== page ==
Are you sure you know what it means “infinite“? Today we try to challenge you making you do an experiment.
Don’t worry, there is nothing risky because it is a thought experimenta test that we can do using only our imagination: the Paradox of the Grand Hotel with infinite rooms. This experiment was developed by the mathematician David Hilbert in 1924 to show some features of the infinity concept and the differences between types of operations carried out with finite sets And infinite.
We can sum it up with a question: imagine you have a hotel with endless roomsall busy. If they start coming new customersis it possible to host them?
The answer could be much more complex than it seems! Let’s see it together.
The exposition of the paradox, first level
We imagine we are Tonythe sympathetic receptionist who can solve all problems and who works in an endless hotel.
One day Tony is behind the counter in the lobby and is found with the hotel completely fulltherefore with an infinite and accounting number of guests occupying all endless rooms. The number of hotel rooms is equal to number of guests.
But then, during a working day, a new customer enters the hall and asks for a room. But wasn’t the hotel full? How you do it?
If you’re thinking “well, just put himself in the last room and we’re good to go”, know that no, he can’t. Since the rooms are infinite, there is no last “empty room”, they are all occupied.
Let’s see what the solution Finding: Tony asks the guest in the room number 1to move to 2, to the lady from 2 to move to 3, to the guest from 3 to move to 4 and so on for all the others. Each guest moves therefore from your room that we can call “n“To the room”n + 1“. As there are infinite rooms, there is a new one for each client.
In this way he manages to do free room number 1, where he can go to sleep on new client.
Here is the paradox: even now that a person has been added the number of rooms corresponds to number of guests that occupy them.
The same method applied to the new customer can be repeated for each finite number of new guests. 1,2,3,4,5, even 50 or 500 new guests.
Second level of difficulty
But we come to a more bizarre caselet’s move on to the next level of difficulty.
One day Tony sees arriving in front of the hotel an endless train, very long! This endless train carries with it countless other guestsall who want to stay right in the Hotel.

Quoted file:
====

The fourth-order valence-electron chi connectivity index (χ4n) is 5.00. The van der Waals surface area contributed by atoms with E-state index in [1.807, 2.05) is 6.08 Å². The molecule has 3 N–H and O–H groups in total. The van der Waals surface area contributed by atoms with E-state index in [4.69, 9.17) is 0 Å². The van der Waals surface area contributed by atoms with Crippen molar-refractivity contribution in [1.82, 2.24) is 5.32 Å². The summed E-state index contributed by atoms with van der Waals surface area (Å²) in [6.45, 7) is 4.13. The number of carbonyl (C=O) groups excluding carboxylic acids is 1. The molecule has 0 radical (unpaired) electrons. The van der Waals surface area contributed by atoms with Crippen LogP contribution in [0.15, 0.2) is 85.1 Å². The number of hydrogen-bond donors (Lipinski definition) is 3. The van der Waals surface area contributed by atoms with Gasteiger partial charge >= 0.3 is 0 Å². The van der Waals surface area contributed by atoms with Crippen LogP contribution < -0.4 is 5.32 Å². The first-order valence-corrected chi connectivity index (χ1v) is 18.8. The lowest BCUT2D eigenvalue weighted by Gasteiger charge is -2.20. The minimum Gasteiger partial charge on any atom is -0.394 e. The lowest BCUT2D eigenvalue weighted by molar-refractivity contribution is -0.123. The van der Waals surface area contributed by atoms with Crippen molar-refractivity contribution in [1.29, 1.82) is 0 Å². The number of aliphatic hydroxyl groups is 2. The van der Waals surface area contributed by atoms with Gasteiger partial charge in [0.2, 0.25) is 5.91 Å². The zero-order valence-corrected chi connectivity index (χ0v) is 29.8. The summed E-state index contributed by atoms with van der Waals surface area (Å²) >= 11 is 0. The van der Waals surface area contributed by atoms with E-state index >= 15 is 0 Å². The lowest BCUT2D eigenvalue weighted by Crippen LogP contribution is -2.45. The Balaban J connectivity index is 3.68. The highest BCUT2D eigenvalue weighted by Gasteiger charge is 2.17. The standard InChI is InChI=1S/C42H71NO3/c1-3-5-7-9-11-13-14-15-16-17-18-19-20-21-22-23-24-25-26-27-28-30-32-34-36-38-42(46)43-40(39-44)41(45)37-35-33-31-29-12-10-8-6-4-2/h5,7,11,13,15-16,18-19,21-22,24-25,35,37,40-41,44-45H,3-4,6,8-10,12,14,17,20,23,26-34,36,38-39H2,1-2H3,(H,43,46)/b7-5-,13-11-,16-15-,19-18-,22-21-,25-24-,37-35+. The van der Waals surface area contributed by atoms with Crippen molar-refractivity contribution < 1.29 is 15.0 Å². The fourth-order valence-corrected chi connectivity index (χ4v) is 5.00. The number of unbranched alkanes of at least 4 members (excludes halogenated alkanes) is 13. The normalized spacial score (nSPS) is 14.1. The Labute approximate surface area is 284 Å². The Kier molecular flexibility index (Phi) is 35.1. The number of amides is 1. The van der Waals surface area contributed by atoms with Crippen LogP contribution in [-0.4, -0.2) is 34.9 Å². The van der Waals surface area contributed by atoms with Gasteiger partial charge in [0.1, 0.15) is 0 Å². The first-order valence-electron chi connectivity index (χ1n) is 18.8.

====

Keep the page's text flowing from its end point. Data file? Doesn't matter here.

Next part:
At first, clearly, Tony gets very scared. Where is he going to put all these people ?!
Here, too, our receptionist finds one solution: the trick is to ask the guest in room 1 to move to room 2, the guest in room 2 to move to room 4, the guest in room 3 to move to room 6. Basically Tony is asking each guest to move from the room of departure “N” at the room “nx 2”.
This method works very well because it does this can be filled the infinite ones rooms marked with even numbers (just doing nx2) and, at the same time, to leave free all the endless odd rooms! In doing so, the infinite new guests will be able to stay in infinite rooms, all marked with odd numbers.
The third level of the paradox
But with all this success, so many people want to stay at Tony’s Hotel!
Word spreads and then one day they show up in front of the hotel endless trains with a infinite number (but always accounting) of passengers!
Now how does Tony fix them all?
This time the solution is not own intuitive – not that in the other cases it was a walk in the park – but here we are at an even greater level of difficulty and to solve the riddle we have to use Prime numbers And powers. Let’s start with the guests who are already in the hotel.
Each of them must go to the room “2“ raised to their room number. Why 2? Because this method is based on prime numbers and 2 is the first prime number. That is, who is in the room 4 will go into room 24, then 16, who is in the room 10 will go into the room 210that is, in 1024.
Same thing for the passengers in the endless trains, they change only prime numbers which form the basis of power.
For example, whoever is on the first train will go to the room numbered with the next prime number (hence the 3) raised to its seat number (for example the 15). Then it will end up in the room 315 which is 14.348.907. Whoever is in the other trains will do the same thing but continuing with the other prime numbers, i.e. 5, 7, 11, 13, 17 etc. There will never be overlapping of rooms like this but, incredibly, there will even be empty rooms!
How do they stay empty rooms?
In fact, let’s take the case of … Ambrosea hotel guest, who at first was in the room 6 and – through the mechanism we have just now – it comes moved to room 26 that is the number 64. The room 6 However it will remain empty and will not be occupied by other patrons because 6 is not a power of a prime number! That is, if I take any prime number and try to raise it to any other number, I will never get 6. So empty room.
Despite the emptiness left in some rooms, the owners of the Hotel certainly won’t get mad at Tony, his receptionist work was nevertheless exceptional.
You have indeed shown that too if the infinite hotel is all busy, it is always possible to host an infinite number of new customers.
There are various types of infinity
How is it possible that Hilbert’s absurd paradox has been resolved?
Simple, the receptionist Tony has always had to deal with natural numbers (1,2,3,4,5,6 etc.) which are accountingthat is – in mathematical terms – a discreet together.
Think what natural numbers are one of the simplest types of infinity theorized by mathematics!
In fact, this infinite set does not include negative integers (-1, -2, -3 etc.), rational numbers (those attributable to fractions such as ⅔ or -¼), real ones with roots and complex numbers, which indeed are really super complex.
So when we talk about infinity we don’t have to think of just one thing. Exist many types of infinity And some they are infinite bigger than others!